Tuesday, November 17, 2015

Mortido by Angela Betzien

Mortido by Angela Betzien.  Presented by Belvoir and State Theatre Company of South Australia, directed by Leticia Cáceres.  Set and Costume design – Robert Cousins; Lighting – Geoff Cobham; Composer – The Sweats; Sound design – Nate Edmondson; Movement – Scott Witt.  November 11 – December 17, 2015.

Reviewed by Frank McKone
November 14

Unfortunately, despite the author’s idea of a grand theme – I wonder, is the destructive drive of mortido in all of us?  Is it symbiotically linked with our drive for life, for self-preservation? – her play as staged in this joint production by the SA State Theatre and Belvoir is theatric rather than dramatic, simplistic rather than thematic.

The Currency Press blurb (you buy the whole script with the program for $13) reveals the problem.  “This is Betzien’s most ambitious play so far, and a brilliant portrait of the Emerald City: familiar, bizarre, glorious and mean.  A quintessential Sydney tale about crime, globalisation and the killer desire for a bigger house.”  My emphasis: it’s situational television, not the serious drama the blood and gore or the revelation of criminal behaviour pretends to be.

On stage, Detective Grubbe begins by telling a long Mexican story, the myth of El Gallito, the boy who comes back from the dead, to revenge his killing by drug-runners.  The central character is a Sydney school-dropout Jimmy, who is pressured by his brother-in-law Monte to carry out day-to-day cocaine importing work.  Monte is wealthy, living in Woollahra, married to Jimmy’s sister Scarlet.

In Act Two, the script reads:  EL GALLITO enters the bathroom.  He goes to the urinals.  JIMMY is hyper-aware of EL GALLITO’s presence, but MONTE ignores him.

I may be super-insensitive, but without my script in hand I took the appearance of this young man visiting the toilet apparently in a Sydney night-club to be no more than ordinary.  He stood beside Jimmy, facing the mirror.  JIMMY turns to look at him.  EL GALLITO leaves without looking at JIMMY.

This figure mysteriously appears, in Sydney, Germany or South America, only speaking Spanish, until Jimmy kills El Gallito.  Watching, I had no idea beyond a vague inkling that I was supposed to interpret this figure somehow – perhaps as a homosexual decoy in the business of drug dealing.  At the end, Grubbe completes the story he began four acts ago, about the death of La Madre, El Gallito’s mother.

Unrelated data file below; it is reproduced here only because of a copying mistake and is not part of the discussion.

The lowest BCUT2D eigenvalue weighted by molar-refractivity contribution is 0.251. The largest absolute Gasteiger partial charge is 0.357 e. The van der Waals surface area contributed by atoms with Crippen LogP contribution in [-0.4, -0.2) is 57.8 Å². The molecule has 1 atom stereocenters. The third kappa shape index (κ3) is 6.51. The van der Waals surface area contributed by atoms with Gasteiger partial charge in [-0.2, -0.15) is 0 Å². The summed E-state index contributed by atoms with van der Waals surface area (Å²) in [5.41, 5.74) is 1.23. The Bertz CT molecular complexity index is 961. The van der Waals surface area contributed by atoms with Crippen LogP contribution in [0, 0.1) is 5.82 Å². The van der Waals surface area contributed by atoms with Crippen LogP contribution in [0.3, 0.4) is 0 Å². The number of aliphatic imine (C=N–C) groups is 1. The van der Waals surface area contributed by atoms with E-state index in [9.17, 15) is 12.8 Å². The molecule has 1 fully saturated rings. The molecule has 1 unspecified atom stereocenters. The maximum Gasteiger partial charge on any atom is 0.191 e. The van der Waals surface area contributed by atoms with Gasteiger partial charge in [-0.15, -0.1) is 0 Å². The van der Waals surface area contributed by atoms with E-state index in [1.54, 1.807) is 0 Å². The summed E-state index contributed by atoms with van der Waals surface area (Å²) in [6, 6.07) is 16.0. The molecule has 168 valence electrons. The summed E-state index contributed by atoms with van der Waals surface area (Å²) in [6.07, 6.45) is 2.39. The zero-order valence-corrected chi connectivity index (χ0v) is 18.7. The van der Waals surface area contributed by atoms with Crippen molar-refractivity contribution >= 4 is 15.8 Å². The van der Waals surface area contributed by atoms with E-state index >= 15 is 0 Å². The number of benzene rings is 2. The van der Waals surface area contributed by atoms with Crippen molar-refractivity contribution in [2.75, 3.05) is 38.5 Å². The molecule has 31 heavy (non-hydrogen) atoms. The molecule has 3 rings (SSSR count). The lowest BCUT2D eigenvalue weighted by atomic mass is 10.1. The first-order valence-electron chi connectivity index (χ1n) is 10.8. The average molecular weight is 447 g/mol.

On stage I thought I saw the anonymous Spanish-speaking man kill Jimmy, yet in the script I read They fall together.  EL GALLITO is dead.  Then I’m told: AT LA MADRE’S FUNERAL IN PUNCHBOWL, JIMMY listens as GRUBBE finishes the story.  Then JIMMY leaves the marigold flowers and is gone. GRUBBE remains.

Only by reading the script can I see what the author was trying to do: to turn a grubby cocaine importing business operating in Sydney suburbs into a story of mythical proportions.  This was why scenes were cued in by loud noises and flashes, perhaps of lightning.  That was why the blood and gore from the Spanish man’s box cutter was draped around Jimmy’s body as if in some kind of ceremony, and the Spanish man moved in the manner of a bull-fighter.  Perhaps.

I’m used to interpreting all kinds of theatrical imagery, but this one lost me.  There was no empathy for any of the characters, not even Jimmy.  Just a display of theatrics in a story that made almost no sense – without knowing at least who the anonymous Spanish speaking man was and what exactly was said.  And there were many more mysteries, about Oliver, Scarlet’s son, the German who seemed to be the mastermind (in Bolivia after WWII), Monte’s mother (the one buried at Punchbowl) and more.

Angela Betzien writes “Writing Mortido has been a thrilling adventure and I’m proud to say I’ve travelled to every location in the story: from the barrios of Mexico, to the hipster hub of Kreuzberg, from La Paz down El Camino de la Muerte to Coroico, and from a CBD nightclub to the pho-infused backstreets of Cabramatta....I’d like to thank everyone for joining me on this wild ride.”

Despite her enthusiasm, the experience for me was more confusion than wild. Leticia Cáceres’ Director’s Notes say “For me, making Mortido has been a process of distillation, of creating space for audiences to exercise their own imaginations.  Every step of the way we’ve asked ourselves: what elements do we really need to tell this tale?  To what extent can we trust the audience to listen, to feel, to know, to put the pieces of the puzzle together?”

I listened, I didn’t feel much, and I failed to put the pieces together.  Sigmund Freud’s idea of ‘mortido’ was always a bit weird, explained by Betzien as ‘the theory of the death drive, the instinct of all living things to return to an inanimate state’.  I wouldn’t put too much trust in that bit of imagination.

Tom Conroy as Jimmy, David Valencia as El Gallito
Photo by Brett Boardman